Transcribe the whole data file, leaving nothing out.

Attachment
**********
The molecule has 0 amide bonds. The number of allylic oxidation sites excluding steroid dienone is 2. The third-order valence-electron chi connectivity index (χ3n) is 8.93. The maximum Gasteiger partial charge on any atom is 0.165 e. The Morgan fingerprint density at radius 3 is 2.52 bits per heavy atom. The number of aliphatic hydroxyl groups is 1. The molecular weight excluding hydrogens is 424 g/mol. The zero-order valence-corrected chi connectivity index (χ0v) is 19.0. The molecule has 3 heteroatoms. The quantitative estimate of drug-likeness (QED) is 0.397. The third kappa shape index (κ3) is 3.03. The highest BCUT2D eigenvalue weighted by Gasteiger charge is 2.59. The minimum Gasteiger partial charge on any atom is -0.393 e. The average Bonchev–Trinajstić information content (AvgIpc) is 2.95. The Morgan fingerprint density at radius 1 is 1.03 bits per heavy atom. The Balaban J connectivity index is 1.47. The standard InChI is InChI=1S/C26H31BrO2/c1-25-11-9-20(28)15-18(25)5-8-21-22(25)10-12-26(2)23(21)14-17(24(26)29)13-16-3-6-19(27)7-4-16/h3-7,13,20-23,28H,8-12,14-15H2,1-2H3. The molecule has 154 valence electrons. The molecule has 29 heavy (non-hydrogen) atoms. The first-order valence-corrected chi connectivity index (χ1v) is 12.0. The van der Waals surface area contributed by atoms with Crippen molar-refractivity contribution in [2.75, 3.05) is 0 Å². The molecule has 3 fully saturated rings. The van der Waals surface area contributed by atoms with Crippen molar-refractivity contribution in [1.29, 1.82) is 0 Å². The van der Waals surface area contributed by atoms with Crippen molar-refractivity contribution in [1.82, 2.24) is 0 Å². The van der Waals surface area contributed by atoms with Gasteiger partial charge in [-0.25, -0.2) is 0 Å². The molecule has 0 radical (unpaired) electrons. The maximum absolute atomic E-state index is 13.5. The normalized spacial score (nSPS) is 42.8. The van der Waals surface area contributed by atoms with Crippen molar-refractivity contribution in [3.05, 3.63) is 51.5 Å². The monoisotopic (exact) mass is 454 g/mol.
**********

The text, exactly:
The molecule has 0 amide bonds. The number of allylic oxidation sites excluding steroid dienone is 2. The third-order valence-electron chi connectivity index (χ3n) is 8.93. The maximum Gasteiger partial charge on any atom is 0.165 e. The Morgan fingerprint density at radius 3 is 2.52 bits per heavy atom. The number of aliphatic hydroxyl groups is 1. The molecular weight excluding hydrogens is 424 g/mol. The zero-order valence-corrected chi connectivity index (χ0v) is 19.0. The molecule has 3 heteroatoms. The quantitative estimate of drug-likeness (QED) is 0.397. The third kappa shape index (κ3) is 3.03. The highest BCUT2D eigenvalue weighted by Gasteiger charge is 2.59. The minimum Gasteiger partial charge on any atom is -0.393 e. The average Bonchev–Trinajstić information content (AvgIpc) is 2.95. The Morgan fingerprint density at radius 1 is 1.03 bits per heavy atom. The Balaban J connectivity index is 1.47. The standard InChI is InChI=1S/C26H31BrO2/c1-25-11-9-20(28)15-18(25)5-8-21-22(25)10-12-26(2)23(21)14-17(24(26)29)13-16-3-6-19(27)7-4-16/h3-7,13,20-23,28H,8-12,14-15H2,1-2H3. The molecule has 154 valence electrons. The molecule has 29 heavy (non-hydrogen) atoms. The first-order valence-corrected chi connectivity index (χ1v) is 12.0. The van der Waals surface area contributed by atoms with Crippen molar-refractivity contribution in [2.75, 3.05) is 0 Å². The molecule has 3 fully saturated rings. The van der Waals surface area contributed by atoms with Crippen molar-refractivity contribution in [1.29, 1.82) is 0 Å². The van der Waals surface area contributed by atoms with Crippen molar-refractivity contribution in [1.82, 2.24) is 0 Å². The van der Waals surface area contributed by atoms with Gasteiger partial charge in [-0.25, -0.2) is 0 Å². The molecule has 0 radical (unpaired) electrons. The maximum absolute atomic E-state index is 13.5. The normalized spacial score (nSPS) is 42.8. The van der Waals surface area contributed by atoms with Crippen molar-refractivity contribution in [3.05, 3.63) is 51.5 Å². The monoisotopic (exact) mass is 454 g/mol.